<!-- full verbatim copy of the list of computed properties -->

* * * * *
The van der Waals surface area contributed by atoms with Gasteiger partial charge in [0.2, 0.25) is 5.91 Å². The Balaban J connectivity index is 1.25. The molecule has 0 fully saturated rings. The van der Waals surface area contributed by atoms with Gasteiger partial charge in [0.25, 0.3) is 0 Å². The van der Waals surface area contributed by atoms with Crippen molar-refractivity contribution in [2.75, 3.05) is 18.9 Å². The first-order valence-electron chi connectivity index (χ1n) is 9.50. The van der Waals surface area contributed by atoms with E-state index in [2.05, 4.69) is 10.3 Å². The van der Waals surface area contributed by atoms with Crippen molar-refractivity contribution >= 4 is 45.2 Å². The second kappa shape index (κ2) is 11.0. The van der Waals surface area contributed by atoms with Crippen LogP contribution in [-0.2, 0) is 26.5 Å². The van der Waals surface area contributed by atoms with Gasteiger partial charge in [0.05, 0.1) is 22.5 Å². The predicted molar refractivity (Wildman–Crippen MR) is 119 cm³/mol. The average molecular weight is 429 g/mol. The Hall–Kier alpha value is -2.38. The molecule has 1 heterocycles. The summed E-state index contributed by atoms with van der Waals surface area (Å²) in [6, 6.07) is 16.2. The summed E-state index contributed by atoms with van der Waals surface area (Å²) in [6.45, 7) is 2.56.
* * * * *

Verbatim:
The van der Waals surface area contributed by atoms with Gasteiger partial charge in [0.2, 0.25) is 5.91 Å². The Balaban J connectivity index is 1.25. The molecule has 0 fully saturated rings. The van der Waals surface area contributed by atoms with Gasteiger partial charge in [0.25, 0.3) is 0 Å². The van der Waals surface area contributed by atoms with Crippen molar-refractivity contribution in [2.75, 3.05) is 18.9 Å². The first-order valence-electron chi connectivity index (χ1n) is 9.50. The van der Waals surface area contributed by atoms with E-state index in [2.05, 4.69) is 10.3 Å². The van der Waals surface area contributed by atoms with Crippen molar-refractivity contribution >= 4 is 45.2 Å². The second kappa shape index (κ2) is 11.0. The van der Waals surface area contributed by atoms with Crippen LogP contribution in [-0.2, 0) is 26.5 Å². The van der Waals surface area contributed by atoms with Gasteiger partial charge in [0.05, 0.1) is 22.5 Å². The predicted molar refractivity (Wildman–Crippen MR) is 119 cm³/mol. The average molecular weight is 429 g/mol. The Hall–Kier alpha value is -2.38. The molecule has 1 heterocycles. The summed E-state index contributed by atoms with van der Waals surface area (Å²) in [6, 6.07) is 16.2. The summed E-state index contributed by atoms with van der Waals surface area (Å²) in [6.45, 7) is 2.56.